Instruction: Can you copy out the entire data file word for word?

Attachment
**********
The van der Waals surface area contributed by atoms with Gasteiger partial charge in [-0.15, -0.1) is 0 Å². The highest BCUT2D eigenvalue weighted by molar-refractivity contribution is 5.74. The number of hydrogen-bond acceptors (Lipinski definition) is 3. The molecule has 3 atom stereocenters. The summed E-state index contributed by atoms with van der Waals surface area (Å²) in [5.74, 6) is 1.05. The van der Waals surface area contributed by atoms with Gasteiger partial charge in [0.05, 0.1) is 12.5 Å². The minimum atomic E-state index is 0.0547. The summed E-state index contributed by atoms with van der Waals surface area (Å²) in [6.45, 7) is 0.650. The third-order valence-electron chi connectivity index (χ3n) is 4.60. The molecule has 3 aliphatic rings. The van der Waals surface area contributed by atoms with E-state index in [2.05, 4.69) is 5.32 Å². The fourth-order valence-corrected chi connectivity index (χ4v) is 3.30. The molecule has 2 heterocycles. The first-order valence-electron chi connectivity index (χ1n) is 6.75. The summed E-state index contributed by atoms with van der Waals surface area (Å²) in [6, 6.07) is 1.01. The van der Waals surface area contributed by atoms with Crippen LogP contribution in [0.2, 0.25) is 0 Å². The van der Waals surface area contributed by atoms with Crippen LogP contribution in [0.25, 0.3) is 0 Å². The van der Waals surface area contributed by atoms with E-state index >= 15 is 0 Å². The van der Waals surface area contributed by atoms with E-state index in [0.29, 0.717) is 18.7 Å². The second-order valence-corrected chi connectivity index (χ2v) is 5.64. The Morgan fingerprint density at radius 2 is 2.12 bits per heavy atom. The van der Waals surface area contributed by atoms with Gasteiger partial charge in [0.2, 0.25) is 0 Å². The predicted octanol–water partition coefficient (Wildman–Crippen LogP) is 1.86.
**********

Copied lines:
The van der Waals surface area contributed by atoms with Gasteiger partial charge in [-0.15, -0.1) is 0 Å². The highest BCUT2D eigenvalue weighted by molar-refractivity contribution is 5.74. The number of hydrogen-bond acceptors (Lipinski definition) is 3. The molecule has 3 atom stereocenters. The summed E-state index contributed by atoms with van der Waals surface area (Å²) in [5.74, 6) is 1.05. The van der Waals surface area contributed by atoms with Gasteiger partial charge in [0.05, 0.1) is 12.5 Å². The minimum atomic E-state index is 0.0547. The summed E-state index contributed by atoms with van der Waals surface area (Å²) in [6.45, 7) is 0.650. The third-order valence-electron chi connectivity index (χ3n) is 4.60. The molecule has 3 aliphatic rings. The van der Waals surface area contributed by atoms with E-state index in [2.05, 4.69) is 5.32 Å². The fourth-order valence-corrected chi connectivity index (χ4v) is 3.30. The molecule has 2 heterocycles. The first-order valence-electron chi connectivity index (χ1n) is 6.75. The summed E-state index contributed by atoms with van der Waals surface area (Å²) in [6, 6.07) is 1.01. The van der Waals surface area contributed by atoms with Crippen LogP contribution in [0.2, 0.25) is 0 Å². The van der Waals surface area contributed by atoms with Crippen LogP contribution in [0.25, 0.3) is 0 Å². The van der Waals surface area contributed by atoms with E-state index >= 15 is 0 Å². The van der Waals surface area contributed by atoms with E-state index in [0.29, 0.717) is 18.7 Å². The second-order valence-corrected chi connectivity index (χ2v) is 5.64. The Morgan fingerprint density at radius 2 is 2.12 bits per heavy atom. The van der Waals surface area contributed by atoms with Gasteiger partial charge in [0.2, 0.25) is 0 Å². The predicted octanol–water partition coefficient (Wildman–Crippen LogP) is 1.86.